On March 19, the moon will swing around Earth more closely than it has in the past 18 years, lighting up the night sky from just 221,567 miles (356,577 kilometers) away. Richard Nolle, a noted astrologer who runs the website astropro.com, has famously termed the upcoming full moon at lunar perigee (the closest approach during its orbit) an "extreme supermoon."
When the moon goes super-extreme, Nolle says, chaos will ensue: Huge storms, earthquakes, volcanoes and other natural disasters can be expected to wreak havoc on Earth. [Photos: Our Changing Moon]
Even under normal conditions, the moon is close enough to Earth to make its weighty presence felt: It causes the ebb and flow of the ocean tides.
The moon's gravity can even cause small but measureable ebbs and flows in the continents, called "land tides" or "solid Earth tides," too. The tides are greatest during full and new moons, when the sun and moon are aligned either on the same or opposite sides of the Earth.
According to John Vidale, a seismologist at the University of Washington in Seattle and director of the Pacific Northwest Seismic Network, particularly dramatic land and ocean tides do trigger earthquakes. "Both the moon and sun do stress the Earth a tiny bit, and when we look hard we can see a very small increase in tectonic activity when they're aligned," Vidale told Life's Little Mysteries, a sister site to SPACE.com.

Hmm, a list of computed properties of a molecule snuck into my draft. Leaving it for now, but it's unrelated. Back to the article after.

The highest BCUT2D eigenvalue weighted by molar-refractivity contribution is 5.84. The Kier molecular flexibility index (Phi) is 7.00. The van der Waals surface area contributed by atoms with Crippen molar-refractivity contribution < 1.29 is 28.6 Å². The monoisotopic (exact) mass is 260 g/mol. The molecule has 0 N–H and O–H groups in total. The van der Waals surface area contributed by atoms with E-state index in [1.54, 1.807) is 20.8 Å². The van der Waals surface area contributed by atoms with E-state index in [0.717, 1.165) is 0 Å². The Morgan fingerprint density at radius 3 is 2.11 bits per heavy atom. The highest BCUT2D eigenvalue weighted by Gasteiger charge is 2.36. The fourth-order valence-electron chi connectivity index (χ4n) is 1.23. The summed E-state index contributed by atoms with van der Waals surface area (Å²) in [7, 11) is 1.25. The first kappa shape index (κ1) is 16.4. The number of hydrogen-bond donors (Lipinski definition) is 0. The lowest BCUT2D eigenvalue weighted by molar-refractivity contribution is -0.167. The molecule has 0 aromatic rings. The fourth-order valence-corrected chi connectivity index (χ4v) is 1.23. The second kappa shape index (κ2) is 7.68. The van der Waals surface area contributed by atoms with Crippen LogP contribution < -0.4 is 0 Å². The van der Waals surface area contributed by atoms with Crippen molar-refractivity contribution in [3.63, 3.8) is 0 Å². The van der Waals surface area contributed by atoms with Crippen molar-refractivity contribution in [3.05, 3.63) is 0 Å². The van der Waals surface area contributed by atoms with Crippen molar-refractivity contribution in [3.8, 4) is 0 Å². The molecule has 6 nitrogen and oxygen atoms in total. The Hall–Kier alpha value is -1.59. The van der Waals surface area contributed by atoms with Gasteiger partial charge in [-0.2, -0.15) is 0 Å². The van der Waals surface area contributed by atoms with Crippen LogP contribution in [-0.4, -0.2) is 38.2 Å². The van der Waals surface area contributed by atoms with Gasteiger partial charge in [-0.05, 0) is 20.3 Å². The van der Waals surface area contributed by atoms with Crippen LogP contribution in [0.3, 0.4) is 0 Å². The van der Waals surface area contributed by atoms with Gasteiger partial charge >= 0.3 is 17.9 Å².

At times of full and new moons, "you see a less-than-1-percent increase in earthquake activity, and a slightly higher response in volcanoes."
William Wilcock, another seismologist at the University of Washington, explained: "When you have a low tide, there's less water, so the pressure on the seafloor is smaller. According to Wilcock, earthquake activity in subduction zones at low tides is 10 percent higher than at other times of the day, but he hasn't observed any correlations between earthquake activity and especially low tides at new and full moons. Vidale has observed only a very small correlation.
What about during a lunar perigee? Can we expect more earthquakes and volcanic eruptions on March 19, when the full moon will be so close?
The moon's gravitational pull at lunarperigee, the scientists say, is not different enough from its pull at other times to significantly change the height of the tides and thus the likelihood of natural disasters. [Infographic: Phases of the Moon Explained]
Vidale concurred. The bottom line is, the upcoming supermoon won't cause a preponderance of earthquakes, although the idea isn't a crazy one.